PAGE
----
Could You Be Overtraining?

You’ve heard people say it, ‘If I train hard, I’ll get faster, I’ll get stronger and the more I train, the better I’ll get.’ Right? Wrong. What every body needs is rest and recovery. If you do not give enough to your body, you will become overtrained and you will slow down  and become weaker. Every one is different, but you MUST listen to your body and allow your yourself to have at least one day of full rest. That way your muscles can repair themselves, and rejuvenate to be ready for the next workout.

How Do I Know If I’m Overtraining?

Have you just increased your training schedule to do more days a week? Have you started a new training program that requires a repetitive motion for a long period of time (i.e., running, swimming, biking)? Are you under more emotionally or other stress than usual? If you answered, ‘yes’ to any of these questions, you may be overtraining.

What are the Symptoms of Overtraining?


Trouble Sleeping

Decreased appetite

Weight Loss


Change in resting heart rate

Decrease in performance

Decreased mood state (i.e., moodiness, depression, irritability, etc.)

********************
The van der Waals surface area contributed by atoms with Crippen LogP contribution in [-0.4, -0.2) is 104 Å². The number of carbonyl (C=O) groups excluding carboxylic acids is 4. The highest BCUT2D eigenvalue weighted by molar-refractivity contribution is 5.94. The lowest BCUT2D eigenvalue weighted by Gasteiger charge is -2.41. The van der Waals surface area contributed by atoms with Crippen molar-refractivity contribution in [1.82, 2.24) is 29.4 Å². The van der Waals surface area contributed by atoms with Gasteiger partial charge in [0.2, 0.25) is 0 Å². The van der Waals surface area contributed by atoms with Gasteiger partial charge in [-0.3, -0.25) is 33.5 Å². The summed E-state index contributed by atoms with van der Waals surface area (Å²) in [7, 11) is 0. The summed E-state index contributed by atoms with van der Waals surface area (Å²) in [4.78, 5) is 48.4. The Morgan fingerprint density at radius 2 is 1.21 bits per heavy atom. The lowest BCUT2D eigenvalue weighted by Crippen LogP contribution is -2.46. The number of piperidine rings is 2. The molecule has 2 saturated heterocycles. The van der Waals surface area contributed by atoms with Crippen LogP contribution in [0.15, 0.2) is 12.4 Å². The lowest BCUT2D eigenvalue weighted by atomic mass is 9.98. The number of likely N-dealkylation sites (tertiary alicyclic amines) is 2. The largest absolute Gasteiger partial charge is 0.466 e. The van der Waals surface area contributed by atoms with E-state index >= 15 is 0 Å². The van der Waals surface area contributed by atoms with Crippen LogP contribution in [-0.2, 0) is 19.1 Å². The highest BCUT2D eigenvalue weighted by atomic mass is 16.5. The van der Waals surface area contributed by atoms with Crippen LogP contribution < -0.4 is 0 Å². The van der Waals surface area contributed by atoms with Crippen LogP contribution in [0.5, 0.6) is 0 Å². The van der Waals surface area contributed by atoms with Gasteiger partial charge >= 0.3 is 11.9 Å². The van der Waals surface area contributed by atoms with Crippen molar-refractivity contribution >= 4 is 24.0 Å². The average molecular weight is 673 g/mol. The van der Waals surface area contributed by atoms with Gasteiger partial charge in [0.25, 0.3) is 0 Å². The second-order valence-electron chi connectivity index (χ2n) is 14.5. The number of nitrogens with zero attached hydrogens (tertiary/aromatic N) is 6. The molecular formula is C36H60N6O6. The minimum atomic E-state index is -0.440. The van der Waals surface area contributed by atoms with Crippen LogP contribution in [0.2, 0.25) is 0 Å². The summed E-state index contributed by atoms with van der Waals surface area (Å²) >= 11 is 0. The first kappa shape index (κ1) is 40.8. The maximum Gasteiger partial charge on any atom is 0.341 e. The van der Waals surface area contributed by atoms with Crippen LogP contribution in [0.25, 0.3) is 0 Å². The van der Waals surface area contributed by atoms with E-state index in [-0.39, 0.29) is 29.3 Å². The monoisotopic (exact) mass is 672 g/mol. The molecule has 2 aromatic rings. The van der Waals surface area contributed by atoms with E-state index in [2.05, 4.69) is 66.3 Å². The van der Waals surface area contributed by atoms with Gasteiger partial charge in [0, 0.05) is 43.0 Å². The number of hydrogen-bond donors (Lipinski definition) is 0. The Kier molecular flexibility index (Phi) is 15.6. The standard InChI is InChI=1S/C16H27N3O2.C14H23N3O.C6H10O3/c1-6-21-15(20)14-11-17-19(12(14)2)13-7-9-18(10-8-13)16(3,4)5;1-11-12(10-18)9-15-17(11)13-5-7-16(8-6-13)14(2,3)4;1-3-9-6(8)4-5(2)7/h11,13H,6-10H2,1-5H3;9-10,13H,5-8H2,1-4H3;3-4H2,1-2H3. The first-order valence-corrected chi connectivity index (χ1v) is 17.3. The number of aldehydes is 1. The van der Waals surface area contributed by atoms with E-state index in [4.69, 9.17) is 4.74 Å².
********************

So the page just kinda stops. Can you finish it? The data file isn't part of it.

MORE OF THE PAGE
Loss of desire to work out or compete

Altered immune system

Persistent muscle soreness

Increased injuries

Altered glucose regulation

What Are The Treatments for Overtaining?

REST! The more overtraining that has transpired, the longer you need to rest. You can alternate days of training by doing one day on, one day off until you feel the symptoms subside. But, continue to listen to your body. Gradually start back by increasing workouts no more than 10% each week. Make sure to get enough sleep, drink enough fluids and get enough nutrients in your body pre and post workout.

In Good Health,


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1 Response to Could You Be Overtraining?

  1. Carrie Barton says:

    Thank you so much for posting this reminder of a subject that is often overlooked. We are so used to hearing, “Push harder.”, “Keep going.”, etc. that it can become an addiction. And if we do not listen to our body when it’s yelling at us to slow down and take a break, we can do some serious and sometimes long-lasting damage.

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